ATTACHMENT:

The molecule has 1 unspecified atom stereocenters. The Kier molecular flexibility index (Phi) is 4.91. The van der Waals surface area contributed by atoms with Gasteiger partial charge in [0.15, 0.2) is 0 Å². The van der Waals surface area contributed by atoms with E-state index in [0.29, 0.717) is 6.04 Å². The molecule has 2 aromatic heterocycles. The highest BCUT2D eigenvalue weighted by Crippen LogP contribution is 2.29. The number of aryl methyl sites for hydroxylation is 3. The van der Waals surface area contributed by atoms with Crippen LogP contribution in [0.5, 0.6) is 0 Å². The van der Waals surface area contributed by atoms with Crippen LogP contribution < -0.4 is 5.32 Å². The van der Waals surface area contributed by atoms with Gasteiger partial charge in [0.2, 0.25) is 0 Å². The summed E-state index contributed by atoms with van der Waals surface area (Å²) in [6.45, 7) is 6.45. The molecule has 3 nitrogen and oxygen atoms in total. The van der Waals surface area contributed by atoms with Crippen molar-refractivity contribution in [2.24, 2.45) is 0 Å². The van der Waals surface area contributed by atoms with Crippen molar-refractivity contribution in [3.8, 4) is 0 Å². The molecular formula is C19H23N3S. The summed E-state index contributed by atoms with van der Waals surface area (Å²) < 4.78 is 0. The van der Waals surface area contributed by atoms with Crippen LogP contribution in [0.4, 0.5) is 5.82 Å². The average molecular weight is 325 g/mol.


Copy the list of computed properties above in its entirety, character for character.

The molecule has 1 unspecified atom stereocenters. The Kier molecular flexibility index (Phi) is 4.91. The van der Waals surface area contributed by atoms with Gasteiger partial charge in [0.15, 0.2) is 0 Å². The van der Waals surface area contributed by atoms with E-state index in [0.29, 0.717) is 6.04 Å². The molecule has 2 aromatic heterocycles. The highest BCUT2D eigenvalue weighted by Crippen LogP contribution is 2.29. The number of aryl methyl sites for hydroxylation is 3. The van der Waals surface area contributed by atoms with Crippen LogP contribution in [0.5, 0.6) is 0 Å². The van der Waals surface area contributed by atoms with Crippen LogP contribution < -0.4 is 5.32 Å². The van der Waals surface area contributed by atoms with Gasteiger partial charge in [0.2, 0.25) is 0 Å². The summed E-state index contributed by atoms with van der Waals surface area (Å²) in [6.45, 7) is 6.45. The molecule has 3 nitrogen and oxygen atoms in total. The van der Waals surface area contributed by atoms with Crippen molar-refractivity contribution in [2.24, 2.45) is 0 Å². The van der Waals surface area contributed by atoms with Crippen molar-refractivity contribution in [3.8, 4) is 0 Å². The molecular formula is C19H23N3S. The summed E-state index contributed by atoms with van der Waals surface area (Å²) < 4.78 is 0. The van der Waals surface area contributed by atoms with Crippen LogP contribution in [0.4, 0.5) is 5.82 Å². The average molecular weight is 325 g/mol.